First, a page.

Slow disk write speeds over network
tlambert2 at mindspring.com
Wed Jun 11 00:47:54 PDT 2003
Jason Stone wrote:
> > You haven't said if you were using UDP or TCP for the mounts; you
> > should definitely use TCP with FreeBSD NFS servers; it's also just
> > generally a good idea, since UDP frags act as a fixed non-sliding
> > window: NFS over UDP sucks.
> Huh. I thought that the conventional wisdom was that on a local network
> with no packet loss (and therefore no re-transmission penalties), udp was
> way faster because the overhead was so much less.
> Sorry if this seems like a pretty basic question, but can you explain
1) There is no such thing as no packet loss.
2) The UDP packets are reassembled in a reassembly queue
on the receiver. While this is happening, you can only
have one datagram outstanding at a time. With TCP, you
get a sliding window; with UDP, you stall waiting for
the reassembly, effectively giving you a non-sliding
window (request/response, with round trip latencies per
packet, instead of two of them amortized across a 100M
3) When a packet is lost, the UDP retransmit code is rather
crufty. It resends the whole series of packets, and you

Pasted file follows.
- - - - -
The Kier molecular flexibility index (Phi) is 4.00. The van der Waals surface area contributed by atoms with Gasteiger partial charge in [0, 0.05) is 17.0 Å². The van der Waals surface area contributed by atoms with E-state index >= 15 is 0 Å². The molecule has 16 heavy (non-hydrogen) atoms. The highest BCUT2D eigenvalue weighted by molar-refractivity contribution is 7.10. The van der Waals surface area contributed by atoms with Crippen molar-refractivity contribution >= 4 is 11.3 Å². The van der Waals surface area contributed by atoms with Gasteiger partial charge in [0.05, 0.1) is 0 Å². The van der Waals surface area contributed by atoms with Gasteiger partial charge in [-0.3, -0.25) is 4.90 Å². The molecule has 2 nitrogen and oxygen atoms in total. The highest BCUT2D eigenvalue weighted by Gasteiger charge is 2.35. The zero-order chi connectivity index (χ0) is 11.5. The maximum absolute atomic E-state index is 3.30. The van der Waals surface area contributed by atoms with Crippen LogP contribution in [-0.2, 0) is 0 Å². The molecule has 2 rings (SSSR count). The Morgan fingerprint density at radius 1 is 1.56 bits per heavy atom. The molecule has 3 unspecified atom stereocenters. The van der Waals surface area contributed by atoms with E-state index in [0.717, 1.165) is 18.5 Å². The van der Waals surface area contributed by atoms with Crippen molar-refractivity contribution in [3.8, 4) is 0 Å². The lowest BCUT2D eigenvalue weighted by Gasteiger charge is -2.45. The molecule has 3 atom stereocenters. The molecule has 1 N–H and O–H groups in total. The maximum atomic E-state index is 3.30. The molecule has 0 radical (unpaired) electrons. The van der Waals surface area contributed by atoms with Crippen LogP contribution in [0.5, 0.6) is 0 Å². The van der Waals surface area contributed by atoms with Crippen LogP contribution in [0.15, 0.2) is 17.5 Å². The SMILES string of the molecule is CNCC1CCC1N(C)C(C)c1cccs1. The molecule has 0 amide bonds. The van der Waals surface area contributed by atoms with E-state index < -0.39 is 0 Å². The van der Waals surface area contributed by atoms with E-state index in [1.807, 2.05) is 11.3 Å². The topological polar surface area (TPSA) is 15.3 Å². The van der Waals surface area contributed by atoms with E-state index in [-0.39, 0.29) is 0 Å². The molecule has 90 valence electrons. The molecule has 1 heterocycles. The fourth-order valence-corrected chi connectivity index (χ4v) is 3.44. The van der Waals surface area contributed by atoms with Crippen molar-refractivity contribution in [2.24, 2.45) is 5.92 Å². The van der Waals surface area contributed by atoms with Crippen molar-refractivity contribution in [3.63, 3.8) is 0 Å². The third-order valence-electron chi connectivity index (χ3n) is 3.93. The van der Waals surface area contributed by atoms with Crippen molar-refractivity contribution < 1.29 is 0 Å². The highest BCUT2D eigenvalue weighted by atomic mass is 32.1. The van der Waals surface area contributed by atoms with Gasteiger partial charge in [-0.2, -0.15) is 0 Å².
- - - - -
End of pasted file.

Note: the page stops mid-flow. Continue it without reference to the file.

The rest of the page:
eat the overhead for that. TCP, on the other hand, can
do selective acknowledgement, or, if it's not supported
by both ends, it can at least acknowledge the packets
that did get through, saving you a retransmit.
4) FreeBSD's UDP fragment reassembly buffer code is well
known to pretty much suck. This is true of most UDP
fragment reassembly code in the universe, however, and
is not that specific to FreeBSD. So sending UDP packets
that get fragged because they're larger than your MTU is
not a very clever way of achieving a fixed window size
larger than the MTU (see also #2, above, for why you do
not want to used an effectively fixed window protocol
Even if there were no packet loss at all with UDP, unless all
your data is around the size of one rsize/wsize/packet, the
combined RTT overhead for even a moderately large number of
packets in a single run is enough to trigger the amortized cost
of the additional TCP overhead being lower than the UDP overhead
from the latency. Depending on your hardware (switch latency,
half duplex, etc.), you could also be talking about a significant
combined bandwidth delay product.
Now add to all this that you have to send explicit ACKs with UDP,
while you can use piggy-back ACKs on the return payloads for TCP.
I think the idea that UDP was OK for nearly-lossless short-haul
came about from people who couldn't code a working TCP NFS client.
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